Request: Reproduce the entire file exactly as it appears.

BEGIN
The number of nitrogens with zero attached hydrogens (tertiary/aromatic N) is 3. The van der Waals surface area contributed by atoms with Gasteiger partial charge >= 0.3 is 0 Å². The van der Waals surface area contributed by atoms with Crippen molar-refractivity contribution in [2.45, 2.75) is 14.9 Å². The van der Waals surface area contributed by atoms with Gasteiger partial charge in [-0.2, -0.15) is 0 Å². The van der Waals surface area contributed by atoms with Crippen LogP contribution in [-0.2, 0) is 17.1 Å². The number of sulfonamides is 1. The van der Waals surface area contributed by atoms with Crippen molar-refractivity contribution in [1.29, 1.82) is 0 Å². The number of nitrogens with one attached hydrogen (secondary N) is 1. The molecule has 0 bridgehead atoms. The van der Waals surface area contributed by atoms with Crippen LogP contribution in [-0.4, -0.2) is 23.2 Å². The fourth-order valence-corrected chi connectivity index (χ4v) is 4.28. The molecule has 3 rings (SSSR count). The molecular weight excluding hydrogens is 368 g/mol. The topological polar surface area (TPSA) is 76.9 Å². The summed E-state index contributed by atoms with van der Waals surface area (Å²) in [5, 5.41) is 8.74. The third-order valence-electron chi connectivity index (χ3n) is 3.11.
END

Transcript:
The number of nitrogens with zero attached hydrogens (tertiary/aromatic N) is 3. The van der Waals surface area contributed by atoms with Gasteiger partial charge >= 0.3 is 0 Å². The van der Waals surface area contributed by atoms with Crippen molar-refractivity contribution in [2.45, 2.75) is 14.9 Å². The van der Waals surface area contributed by atoms with Gasteiger partial charge in [-0.2, -0.15) is 0 Å². The van der Waals surface area contributed by atoms with Crippen LogP contribution in [-0.2, 0) is 17.1 Å². The number of sulfonamides is 1. The van der Waals surface area contributed by atoms with Crippen molar-refractivity contribution in [1.29, 1.82) is 0 Å². The number of nitrogens with one attached hydrogen (secondary N) is 1. The molecule has 0 bridgehead atoms. The van der Waals surface area contributed by atoms with Crippen LogP contribution in [-0.4, -0.2) is 23.2 Å². The fourth-order valence-corrected chi connectivity index (χ4v) is 4.28. The molecule has 3 rings (SSSR count). The molecular weight excluding hydrogens is 368 g/mol. The topological polar surface area (TPSA) is 76.9 Å². The summed E-state index contributed by atoms with van der Waals surface area (Å²) in [5, 5.41) is 8.74. The third-order valence-electron chi connectivity index (χ3n) is 3.11.